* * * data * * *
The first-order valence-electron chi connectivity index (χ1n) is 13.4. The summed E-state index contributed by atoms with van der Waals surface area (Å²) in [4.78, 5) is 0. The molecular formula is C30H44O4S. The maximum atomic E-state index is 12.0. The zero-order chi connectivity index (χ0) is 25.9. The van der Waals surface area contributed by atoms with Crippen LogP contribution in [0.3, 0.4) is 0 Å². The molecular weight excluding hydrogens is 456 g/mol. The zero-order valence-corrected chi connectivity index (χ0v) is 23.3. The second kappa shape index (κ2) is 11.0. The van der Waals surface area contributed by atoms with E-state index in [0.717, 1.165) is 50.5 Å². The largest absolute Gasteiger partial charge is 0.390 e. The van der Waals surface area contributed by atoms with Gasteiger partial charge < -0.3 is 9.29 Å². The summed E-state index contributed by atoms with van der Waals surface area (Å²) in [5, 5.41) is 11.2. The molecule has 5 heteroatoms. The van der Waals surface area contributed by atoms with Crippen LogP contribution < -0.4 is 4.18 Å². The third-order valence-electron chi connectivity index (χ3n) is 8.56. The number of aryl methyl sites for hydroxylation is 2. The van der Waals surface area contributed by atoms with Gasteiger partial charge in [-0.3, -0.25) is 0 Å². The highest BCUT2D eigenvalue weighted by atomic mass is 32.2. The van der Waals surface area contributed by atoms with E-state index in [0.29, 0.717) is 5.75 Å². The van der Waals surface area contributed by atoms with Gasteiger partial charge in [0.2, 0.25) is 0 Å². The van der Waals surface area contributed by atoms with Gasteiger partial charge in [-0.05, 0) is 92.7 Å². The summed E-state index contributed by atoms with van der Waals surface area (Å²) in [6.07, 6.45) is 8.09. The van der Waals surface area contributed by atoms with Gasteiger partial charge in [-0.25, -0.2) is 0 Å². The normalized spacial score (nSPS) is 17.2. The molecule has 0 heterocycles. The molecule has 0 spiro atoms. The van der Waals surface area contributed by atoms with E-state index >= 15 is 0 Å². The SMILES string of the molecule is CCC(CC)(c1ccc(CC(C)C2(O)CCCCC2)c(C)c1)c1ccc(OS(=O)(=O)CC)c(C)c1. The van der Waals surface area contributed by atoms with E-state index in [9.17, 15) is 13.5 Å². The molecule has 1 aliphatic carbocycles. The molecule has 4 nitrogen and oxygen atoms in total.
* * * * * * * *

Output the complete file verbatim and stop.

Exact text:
The first-order valence-electron chi connectivity index (χ1n) is 13.4. The summed E-state index contributed by atoms with van der Waals surface area (Å²) in [4.78, 5) is 0. The molecular formula is C30H44O4S. The maximum atomic E-state index is 12.0. The zero-order chi connectivity index (χ0) is 25.9. The van der Waals surface area contributed by atoms with Crippen LogP contribution in [0.3, 0.4) is 0 Å². The molecular weight excluding hydrogens is 456 g/mol. The zero-order valence-corrected chi connectivity index (χ0v) is 23.3. The second kappa shape index (κ2) is 11.0. The van der Waals surface area contributed by atoms with E-state index in [0.717, 1.165) is 50.5 Å². The largest absolute Gasteiger partial charge is 0.390 e. The van der Waals surface area contributed by atoms with Gasteiger partial charge < -0.3 is 9.29 Å². The summed E-state index contributed by atoms with van der Waals surface area (Å²) in [5, 5.41) is 11.2. The molecule has 5 heteroatoms. The van der Waals surface area contributed by atoms with Crippen LogP contribution < -0.4 is 4.18 Å². The third-order valence-electron chi connectivity index (χ3n) is 8.56. The number of aryl methyl sites for hydroxylation is 2. The van der Waals surface area contributed by atoms with Gasteiger partial charge in [-0.3, -0.25) is 0 Å². The highest BCUT2D eigenvalue weighted by atomic mass is 32.2. The van der Waals surface area contributed by atoms with E-state index in [0.29, 0.717) is 5.75 Å². The van der Waals surface area contributed by atoms with Gasteiger partial charge in [0.2, 0.25) is 0 Å². The van der Waals surface area contributed by atoms with Gasteiger partial charge in [-0.05, 0) is 92.7 Å². The summed E-state index contributed by atoms with van der Waals surface area (Å²) in [6.07, 6.45) is 8.09. The van der Waals surface area contributed by atoms with Gasteiger partial charge in [-0.25, -0.2) is 0 Å². The normalized spacial score (nSPS) is 17.2. The molecule has 0 heterocycles. The molecule has 0 spiro atoms. The van der Waals surface area contributed by atoms with E-state index >= 15 is 0 Å². The SMILES string of the molecule is CCC(CC)(c1ccc(CC(C)C2(O)CCCCC2)c(C)c1)c1ccc(OS(=O)(=O)CC)c(C)c1. The van der Waals surface area contributed by atoms with E-state index in [9.17, 15) is 13.5 Å². The molecule has 1 aliphatic carbocycles. The molecule has 4 nitrogen and oxygen atoms in total.